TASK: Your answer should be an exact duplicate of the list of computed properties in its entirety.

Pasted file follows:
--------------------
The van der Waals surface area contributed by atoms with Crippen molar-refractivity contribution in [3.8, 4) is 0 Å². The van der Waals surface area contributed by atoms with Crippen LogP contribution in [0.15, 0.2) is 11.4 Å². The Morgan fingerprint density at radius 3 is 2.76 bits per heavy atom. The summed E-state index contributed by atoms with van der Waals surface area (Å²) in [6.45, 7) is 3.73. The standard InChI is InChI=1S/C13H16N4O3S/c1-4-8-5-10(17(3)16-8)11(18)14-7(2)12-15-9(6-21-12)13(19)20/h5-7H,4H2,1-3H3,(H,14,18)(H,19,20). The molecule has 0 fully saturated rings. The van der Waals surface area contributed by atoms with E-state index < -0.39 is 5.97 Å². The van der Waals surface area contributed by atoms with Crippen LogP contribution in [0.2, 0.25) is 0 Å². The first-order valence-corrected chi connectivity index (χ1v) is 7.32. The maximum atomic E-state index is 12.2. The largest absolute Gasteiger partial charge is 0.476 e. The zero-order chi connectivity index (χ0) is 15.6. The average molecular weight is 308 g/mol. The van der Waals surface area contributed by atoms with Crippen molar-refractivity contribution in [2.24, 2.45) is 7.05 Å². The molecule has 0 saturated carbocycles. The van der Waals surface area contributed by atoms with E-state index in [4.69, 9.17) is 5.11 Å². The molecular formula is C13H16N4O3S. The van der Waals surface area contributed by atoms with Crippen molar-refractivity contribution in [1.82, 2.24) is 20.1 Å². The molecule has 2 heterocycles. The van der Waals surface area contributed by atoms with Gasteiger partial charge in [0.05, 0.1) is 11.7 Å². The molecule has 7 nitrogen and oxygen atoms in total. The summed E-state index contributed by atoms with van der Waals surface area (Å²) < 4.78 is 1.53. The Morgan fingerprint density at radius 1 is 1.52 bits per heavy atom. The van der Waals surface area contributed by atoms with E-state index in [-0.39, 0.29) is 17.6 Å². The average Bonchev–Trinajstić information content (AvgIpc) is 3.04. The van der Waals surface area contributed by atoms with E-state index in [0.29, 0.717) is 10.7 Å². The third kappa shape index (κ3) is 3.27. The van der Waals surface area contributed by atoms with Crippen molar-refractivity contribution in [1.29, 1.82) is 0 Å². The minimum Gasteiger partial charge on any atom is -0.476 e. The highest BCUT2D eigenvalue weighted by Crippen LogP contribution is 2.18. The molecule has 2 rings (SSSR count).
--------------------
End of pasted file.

The van der Waals surface area contributed by atoms with Crippen molar-refractivity contribution in [3.8, 4) is 0 Å². The van der Waals surface area contributed by atoms with Crippen LogP contribution in [0.15, 0.2) is 11.4 Å². The Morgan fingerprint density at radius 3 is 2.76 bits per heavy atom. The summed E-state index contributed by atoms with van der Waals surface area (Å²) in [6.45, 7) is 3.73. The standard InChI is InChI=1S/C13H16N4O3S/c1-4-8-5-10(17(3)16-8)11(18)14-7(2)12-15-9(6-21-12)13(19)20/h5-7H,4H2,1-3H3,(H,14,18)(H,19,20). The molecule has 0 fully saturated rings. The van der Waals surface area contributed by atoms with E-state index < -0.39 is 5.97 Å². The van der Waals surface area contributed by atoms with Crippen LogP contribution in [0.2, 0.25) is 0 Å². The first-order valence-corrected chi connectivity index (χ1v) is 7.32. The maximum atomic E-state index is 12.2. The largest absolute Gasteiger partial charge is 0.476 e. The zero-order chi connectivity index (χ0) is 15.6. The average molecular weight is 308 g/mol. The van der Waals surface area contributed by atoms with Crippen molar-refractivity contribution in [2.24, 2.45) is 7.05 Å². The molecule has 0 saturated carbocycles. The van der Waals surface area contributed by atoms with E-state index in [4.69, 9.17) is 5.11 Å². The molecular formula is C13H16N4O3S. The van der Waals surface area contributed by atoms with Crippen molar-refractivity contribution in [1.82, 2.24) is 20.1 Å². The molecule has 2 heterocycles. The van der Waals surface area contributed by atoms with Gasteiger partial charge in [0.05, 0.1) is 11.7 Å². The molecule has 7 nitrogen and oxygen atoms in total. The summed E-state index contributed by atoms with van der Waals surface area (Å²) < 4.78 is 1.53. The Morgan fingerprint density at radius 1 is 1.52 bits per heavy atom. The van der Waals surface area contributed by atoms with E-state index in [-0.39, 0.29) is 17.6 Å². The average Bonchev–Trinajstić information content (AvgIpc) is 3.04. The van der Waals surface area contributed by atoms with E-state index in [0.29, 0.717) is 10.7 Å². The third kappa shape index (κ3) is 3.27. The van der Waals surface area contributed by atoms with Crippen molar-refractivity contribution in [1.29, 1.82) is 0 Å². The minimum Gasteiger partial charge on any atom is -0.476 e. The highest BCUT2D eigenvalue weighted by Crippen LogP contribution is 2.18. The molecule has 2 rings (SSSR count).